FESTPAC Hawaiʻi will be based at the Hawaiʻi Convention Center in Honolulu on the island of Oʻahu, but there will be venues across the island. The eye-catching opening ceremonies will take place at the historic ʻIolani Palace in the heart of Honolulu. The festival village will be open daily on the Ala Wai Promenade, just behind the Convention Center, and the closing ceremonies will take place at Kapiʻolani Park. A number of historic and iconic locations will open their grounds as venues, including Kawaiahaʻo Church, Bishop Museum, Polynesian Cultural Center, Helumoa at Royal Hawaiian Center, Hawaiʻi State Art Museum, Honolulu Museum of Art and more. Many events, meetings and demonstrations will be held throughout the Convention Center, as well.
Bishop Museum is “Hawaiʻi’s Museum” and the premier natural and cultural history institution in the Pacific. It was founded in 1889 by Charles Reed Bishop in honor of his late wife, Princess Bernice Pauahi Bishop. Today, it is recognized worldwide for its cultural collections, research, public education programs and consulting services. Since its opening, Bishop Museum continues to inspire the Hawaiʻi community and visitors through the exploration, celebration and perpetuation of the history, culture and environment of Hawaiʻi and the Pacific. For a map of the museum campus, click here and scroll to the bottom right of the page.
Hawaiʻi Convention Center
The Hawaiʻi Convention Center is conveniently located at the edge of Waikīkī, close to a number of hotels and restaurants, as well as Ala Moana Center and Ala Moana Beach Park. Its magnificent design blends island ambience, aloha spirit and culture with state-of-the-art technology in a dynamic and beautiful way. For an interactive map of the facility, click here.
Hawaiʻi State Art Museum
The Hawaiʻi State Art Museum (HiSAM) has some of the best exhibits of contemporary art from across Hawaiʻi and looks forward to helping FESTPAC Hawaiʻi showcase Hawaiʻi’s cultural traditions on a global stage. In celebration of FESTPAC 2020, HiSAM will feature a curated exhibition focusing on little known Hawaiian traditional artforms like hula kiʻi (traditonal Hawaiian puppetry), ulana ‘ie (basketry weaving), ‘ukeke (traditional Hawaiian stringed instruments), cordage and hulu (feather work). The museum will also provide cultural programming including live performances from local hālau and visiting delegations. Click here for a map and more information.
Helumoa at Royal Hawaiian Center
Helumoa at Royal Hawaiian Center showcases true Hawaiian hospitality, inviting kamaʻāina (local) and malihini (visiting) guests to explore the history and heritage of Hawaiʻi and Royal Hawaiian Center. Helumoa, the name of the are where the center now stands, was once home to Hawaiʻi’s aliʻi (royalty). The center is also home to the Royal Grove of mature palm trees, which pay homage to the original grove of thousands of trees that once stood on that spot.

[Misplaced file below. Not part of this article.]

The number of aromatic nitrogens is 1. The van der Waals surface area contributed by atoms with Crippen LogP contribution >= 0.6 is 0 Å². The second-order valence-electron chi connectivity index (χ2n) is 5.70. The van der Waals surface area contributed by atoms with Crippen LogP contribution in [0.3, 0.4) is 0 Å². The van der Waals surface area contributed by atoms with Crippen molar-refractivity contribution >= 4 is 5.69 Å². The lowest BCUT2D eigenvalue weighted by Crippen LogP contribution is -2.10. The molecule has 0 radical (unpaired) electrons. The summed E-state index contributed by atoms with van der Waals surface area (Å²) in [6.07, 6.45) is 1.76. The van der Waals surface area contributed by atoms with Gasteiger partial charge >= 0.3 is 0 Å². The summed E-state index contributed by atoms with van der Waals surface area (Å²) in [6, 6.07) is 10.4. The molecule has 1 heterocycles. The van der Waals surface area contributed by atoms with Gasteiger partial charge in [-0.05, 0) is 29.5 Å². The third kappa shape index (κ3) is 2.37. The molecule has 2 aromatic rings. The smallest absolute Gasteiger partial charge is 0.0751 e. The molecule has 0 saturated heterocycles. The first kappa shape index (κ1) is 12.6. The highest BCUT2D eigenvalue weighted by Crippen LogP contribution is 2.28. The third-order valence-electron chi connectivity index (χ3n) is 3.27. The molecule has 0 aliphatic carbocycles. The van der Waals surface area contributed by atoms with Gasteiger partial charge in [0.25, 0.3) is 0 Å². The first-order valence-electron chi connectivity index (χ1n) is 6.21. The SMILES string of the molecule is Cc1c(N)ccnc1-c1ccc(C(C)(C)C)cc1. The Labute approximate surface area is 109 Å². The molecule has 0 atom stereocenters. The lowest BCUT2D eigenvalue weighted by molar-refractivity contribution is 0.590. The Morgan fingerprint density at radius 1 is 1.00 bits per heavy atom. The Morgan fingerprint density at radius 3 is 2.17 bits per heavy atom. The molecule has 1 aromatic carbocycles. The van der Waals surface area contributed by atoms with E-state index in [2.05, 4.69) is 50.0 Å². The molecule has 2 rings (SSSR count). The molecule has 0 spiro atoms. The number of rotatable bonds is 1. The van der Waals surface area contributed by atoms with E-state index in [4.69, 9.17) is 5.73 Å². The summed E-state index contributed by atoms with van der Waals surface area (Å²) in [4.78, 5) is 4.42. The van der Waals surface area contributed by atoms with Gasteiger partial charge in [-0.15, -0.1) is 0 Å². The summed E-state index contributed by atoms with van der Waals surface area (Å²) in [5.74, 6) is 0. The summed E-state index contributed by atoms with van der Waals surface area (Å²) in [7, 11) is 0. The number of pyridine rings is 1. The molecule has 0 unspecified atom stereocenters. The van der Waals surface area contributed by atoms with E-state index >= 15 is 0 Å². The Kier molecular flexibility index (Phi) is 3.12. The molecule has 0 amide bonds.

Honolulu Museum of Art
The Honolulu Museum of Art, originally called Honolulu Academy of Arts, opened to the public in 1927. The land where the museum stands was donated by the Cooke family. In her dedication statement, Anna Rice Cooke said,“That our children of many nationalities and races, born far from the centers of art, may receive an intimation of their own cultural legacy and wake to the ideals embodied in the arts of their neighbors….that Hawaiians, Americans, Chinese, Japanese, Koreans, Filipinos, Northern Europeans and all other people living here, contacting through the channel of art those deep intuitions common to all, may perceive a foundation on which a new culture, enriched by the old strains may be built in the islands.” The museum’s permanent collection has more than 50,000 pieces spanning 5,000 years. To get directions to the museum, click here.
ʻIolani Palace, site of the Opening Ceremonies for FESTPAC Hawaiʻi, was home to the last reigning monarchs of Hawaiʻi. Built in 1882, by King Kalākaua, it served as the official residence of Hawaiʻi’s leaders and was a spectacular venue for official functions and visits by dignitaries and luminaries from around the world. ʻIolani Palace was a forerunner when it came to technology in Hawaiʻi, including the first electric lights, indoor plumbing and a telephone. In 1895, Hawaiʻi’s beloved Queen Liliʻuokalani was arrested there and imprisoned in a palace bedroom for months.
Located at the base of Lēʻahi, also known as Diamond Head, Kapiʻolani Park is the perfect location for the Closing Ceremonies of FESTPAC Hawaiʻi. The 160 acre park is the largest public park in Hawaiʻi, and the second oldest. It was established by King Kalākaua in honor of his wife, Queen Kapiʻolani in 1877. Click here for a map of Kapiʻolani Park.
Keʻehi Lagoon Beach Park
Keʻehi Lagoon Beach Park is located near Daniel K. Inouye International Airport in Honolulu and is a popular spot for paddlers, making it the perfect location to welcome the waʻa from participating FESTPAC nations. To get directions to the park, click here.
Polynesian Cultural Center
Polynesian Cultural Center in Laʻie showcases the people and island nations of Hawaiʻi, Samoa, Aotearoa, Fiji, Tahiti, Tonga and the Marquesas. It also has a Rapa Nui exhibit featuring seven hand-carved moai (stone statues). The center aims to preserve and portray the spirit, culture and people of Polynesia to the world. The village houses throughout the center were built and designed by skilled artisans using original materials from across the South Pacific. When the Polynesian Cultural Center first opened in 1963, it was hard to fill the amphitheater. Today, the venue has more than quadrupled in size. To date, more than 37 million visitors have been educated and entertained at the Polynesian Cultural Center. You can find driving directions here, as well as a map of the center.